5 Top Reasons For Form Abandonment
Form abandonment is something most marketers come across when analyzing site analytics. Previously, it was difficult to measure form completion rates but with newer versions of Google analytics (GA4) and the rise of online marketing ROI tools, it has become a crucial factor to regain your marketing budget. To know why forms are being abandoned and how to fix them, we need to understand the reasons for form abandonment in more detail.
Your business success depends on web form abandonment to be as low as possible. It’s never a good sign when potential customers leave your website without engaging. Whether engagement metrics such as bounce rates, time spent on page or number of fields filled in a form is tracked, it’s important to track over time and follow the trend.
Most people assume that web form abandonment means the visitor has given up on their page, but research reveals several key points that lead to this behavior.
5 top reasons for form abandonment and how you can fix them.
- The form is either too difficult to complete fill out or the next step is unclear
- Too many steps with no information why the form fields are needed.
- The form is too long and it's unclear which fields are mandatory
- There is no contact information provided for inquiries or feedback
- The form has no spam protection or built-in pre qualification methods
The form is either too difficult to complete fill out or the next step is unclear
People won't finish the form if it's too long, that's just a fact. You can run all the A/B tests you want, but it doesn't change the underlying problem.
If you have a lot of optional fields in your forms, consider removing them altogether. Ask yourself the reason why you have these fields in the first place. Are you collecting for market research, marketing campaigns or simply because you’d like to know more about your prospect?
Remember that your prospect is most likely at the top of the marketing funnel. Asking too much information too early is a costly mistake. Let your email nurturing campaigns take care of educating the prospect along its user journey if you feel more pre-qualification is needed. But make sure to at least get the email and name first.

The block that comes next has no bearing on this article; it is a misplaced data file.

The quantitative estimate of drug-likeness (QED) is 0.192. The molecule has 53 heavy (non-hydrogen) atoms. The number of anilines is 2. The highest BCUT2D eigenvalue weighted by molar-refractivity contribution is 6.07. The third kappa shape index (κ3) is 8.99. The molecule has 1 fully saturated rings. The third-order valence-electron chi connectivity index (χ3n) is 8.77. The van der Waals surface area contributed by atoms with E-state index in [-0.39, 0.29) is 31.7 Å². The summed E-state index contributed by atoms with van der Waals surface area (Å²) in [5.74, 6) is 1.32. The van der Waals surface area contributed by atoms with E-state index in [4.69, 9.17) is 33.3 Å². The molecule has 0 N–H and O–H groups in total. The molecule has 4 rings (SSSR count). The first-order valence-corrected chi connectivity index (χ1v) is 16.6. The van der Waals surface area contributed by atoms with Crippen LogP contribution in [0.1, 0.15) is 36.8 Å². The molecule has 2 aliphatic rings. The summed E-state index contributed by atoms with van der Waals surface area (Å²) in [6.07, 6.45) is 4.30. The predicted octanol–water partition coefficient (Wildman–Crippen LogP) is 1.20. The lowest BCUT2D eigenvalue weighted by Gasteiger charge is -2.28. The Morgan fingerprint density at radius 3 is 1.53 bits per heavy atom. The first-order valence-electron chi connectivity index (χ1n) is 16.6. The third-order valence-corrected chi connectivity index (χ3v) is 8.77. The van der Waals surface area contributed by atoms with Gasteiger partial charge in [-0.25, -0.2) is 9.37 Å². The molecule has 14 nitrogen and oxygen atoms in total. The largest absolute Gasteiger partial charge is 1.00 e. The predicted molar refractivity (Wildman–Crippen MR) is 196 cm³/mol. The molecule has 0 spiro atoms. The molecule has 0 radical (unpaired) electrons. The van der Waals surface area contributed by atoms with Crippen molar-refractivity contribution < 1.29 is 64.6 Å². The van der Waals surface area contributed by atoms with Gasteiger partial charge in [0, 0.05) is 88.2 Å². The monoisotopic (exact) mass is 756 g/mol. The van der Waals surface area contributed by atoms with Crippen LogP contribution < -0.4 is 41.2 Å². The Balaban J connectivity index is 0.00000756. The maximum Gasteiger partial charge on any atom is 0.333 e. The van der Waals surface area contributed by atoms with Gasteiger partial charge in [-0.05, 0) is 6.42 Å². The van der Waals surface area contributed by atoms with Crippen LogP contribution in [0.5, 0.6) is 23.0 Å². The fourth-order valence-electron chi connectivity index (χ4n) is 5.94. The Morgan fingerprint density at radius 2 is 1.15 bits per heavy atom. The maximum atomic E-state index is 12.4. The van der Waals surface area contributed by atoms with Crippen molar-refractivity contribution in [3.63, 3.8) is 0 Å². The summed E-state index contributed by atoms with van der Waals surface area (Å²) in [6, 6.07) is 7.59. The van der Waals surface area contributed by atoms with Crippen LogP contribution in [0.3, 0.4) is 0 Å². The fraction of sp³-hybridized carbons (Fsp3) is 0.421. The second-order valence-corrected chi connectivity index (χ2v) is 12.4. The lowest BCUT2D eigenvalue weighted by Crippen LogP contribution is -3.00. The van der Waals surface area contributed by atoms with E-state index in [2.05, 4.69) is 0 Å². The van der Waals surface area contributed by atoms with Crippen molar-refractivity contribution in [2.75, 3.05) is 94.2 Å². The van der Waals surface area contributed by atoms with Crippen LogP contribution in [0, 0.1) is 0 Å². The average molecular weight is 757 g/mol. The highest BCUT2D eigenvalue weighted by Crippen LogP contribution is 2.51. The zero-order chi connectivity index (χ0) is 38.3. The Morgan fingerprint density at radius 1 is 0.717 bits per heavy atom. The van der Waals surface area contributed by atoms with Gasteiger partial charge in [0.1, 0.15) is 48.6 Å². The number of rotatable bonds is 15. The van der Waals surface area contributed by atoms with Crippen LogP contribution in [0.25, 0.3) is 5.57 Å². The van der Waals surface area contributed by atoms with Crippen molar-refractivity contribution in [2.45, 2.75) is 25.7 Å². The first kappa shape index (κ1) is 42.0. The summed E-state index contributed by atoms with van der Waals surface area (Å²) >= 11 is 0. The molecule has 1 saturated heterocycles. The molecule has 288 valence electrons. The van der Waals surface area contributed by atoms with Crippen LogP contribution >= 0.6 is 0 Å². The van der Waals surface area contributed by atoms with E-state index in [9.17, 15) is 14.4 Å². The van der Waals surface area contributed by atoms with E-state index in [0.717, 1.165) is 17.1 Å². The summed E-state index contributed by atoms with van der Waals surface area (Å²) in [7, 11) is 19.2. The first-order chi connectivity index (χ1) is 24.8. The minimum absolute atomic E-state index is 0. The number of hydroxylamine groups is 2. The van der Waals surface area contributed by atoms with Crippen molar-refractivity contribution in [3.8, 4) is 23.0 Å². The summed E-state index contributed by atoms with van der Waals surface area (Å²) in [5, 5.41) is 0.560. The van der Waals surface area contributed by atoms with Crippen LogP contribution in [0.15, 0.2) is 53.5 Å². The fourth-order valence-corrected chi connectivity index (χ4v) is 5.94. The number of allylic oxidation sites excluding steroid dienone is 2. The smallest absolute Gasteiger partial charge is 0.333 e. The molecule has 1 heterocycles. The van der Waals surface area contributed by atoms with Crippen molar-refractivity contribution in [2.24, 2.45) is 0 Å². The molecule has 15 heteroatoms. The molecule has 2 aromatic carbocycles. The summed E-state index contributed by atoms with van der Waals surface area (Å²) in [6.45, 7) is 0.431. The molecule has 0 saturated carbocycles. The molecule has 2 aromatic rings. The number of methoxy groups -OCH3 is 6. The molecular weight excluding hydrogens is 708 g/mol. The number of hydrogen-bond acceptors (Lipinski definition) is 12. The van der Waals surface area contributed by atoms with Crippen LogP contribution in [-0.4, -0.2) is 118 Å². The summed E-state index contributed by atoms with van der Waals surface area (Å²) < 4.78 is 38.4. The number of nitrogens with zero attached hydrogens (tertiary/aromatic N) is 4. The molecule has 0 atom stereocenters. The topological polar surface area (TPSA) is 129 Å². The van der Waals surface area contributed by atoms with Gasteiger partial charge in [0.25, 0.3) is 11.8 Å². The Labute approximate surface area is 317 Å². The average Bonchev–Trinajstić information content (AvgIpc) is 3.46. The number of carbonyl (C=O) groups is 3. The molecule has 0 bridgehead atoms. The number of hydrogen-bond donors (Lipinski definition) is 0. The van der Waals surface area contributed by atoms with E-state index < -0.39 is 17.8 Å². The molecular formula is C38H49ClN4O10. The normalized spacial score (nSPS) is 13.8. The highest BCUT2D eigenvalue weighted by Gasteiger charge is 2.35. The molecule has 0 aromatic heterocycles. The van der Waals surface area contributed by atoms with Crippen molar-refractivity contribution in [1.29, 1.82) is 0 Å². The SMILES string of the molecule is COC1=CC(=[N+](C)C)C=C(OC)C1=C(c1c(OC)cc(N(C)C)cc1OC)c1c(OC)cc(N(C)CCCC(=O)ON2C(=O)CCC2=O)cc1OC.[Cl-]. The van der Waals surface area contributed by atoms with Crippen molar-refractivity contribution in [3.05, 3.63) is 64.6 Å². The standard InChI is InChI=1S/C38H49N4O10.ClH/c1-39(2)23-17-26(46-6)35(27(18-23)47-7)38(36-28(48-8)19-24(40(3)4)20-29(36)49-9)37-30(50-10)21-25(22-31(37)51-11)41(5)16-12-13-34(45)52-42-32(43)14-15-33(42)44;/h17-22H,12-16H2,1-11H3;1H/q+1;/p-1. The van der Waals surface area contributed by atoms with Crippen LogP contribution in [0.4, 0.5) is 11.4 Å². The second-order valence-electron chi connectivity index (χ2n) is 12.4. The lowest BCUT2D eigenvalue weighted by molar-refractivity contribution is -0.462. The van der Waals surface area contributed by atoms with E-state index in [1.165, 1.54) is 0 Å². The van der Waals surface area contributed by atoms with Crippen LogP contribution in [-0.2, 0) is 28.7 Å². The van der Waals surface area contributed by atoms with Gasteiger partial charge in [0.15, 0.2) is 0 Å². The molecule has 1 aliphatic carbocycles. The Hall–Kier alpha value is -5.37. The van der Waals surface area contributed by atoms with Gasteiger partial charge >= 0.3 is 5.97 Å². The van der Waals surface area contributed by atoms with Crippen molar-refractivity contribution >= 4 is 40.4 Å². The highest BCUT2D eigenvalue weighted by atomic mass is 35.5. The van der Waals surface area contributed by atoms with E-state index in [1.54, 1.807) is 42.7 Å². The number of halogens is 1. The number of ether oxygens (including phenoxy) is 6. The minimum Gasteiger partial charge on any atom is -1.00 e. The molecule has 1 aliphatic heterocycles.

Friction is not only created by bad form design. It can be psychological, motivational or fuelled by lack of trust as well.
Too many steps with no information why the form fields are needed.
It's a pain, isn’t it? You enter details into a form and then hit the enter button, only to be met with a mind-boggling page of steps detailing what you need to do next. Some businesses fail to implement the simplest of lead generation forms because they don’t know exactly what to include or where to direct the user once they submit the form.
We’ve all experienced it. You click through to a dedicated landing page, fill out the form and submit it only to be taken somewhere other than where you were expecting to go next. Maybe it was an error. If it wasn’t, there doesn’t seem to be much of an explanation of what the next steps are, leaving you confused and wondering if you should start again.
Will you be called back? At what time? Do they have your time zone and complete information? A pile of internal questions arise in the prospects mind and cause friction once again.
The form is too long and it's unclear which fields are mandatory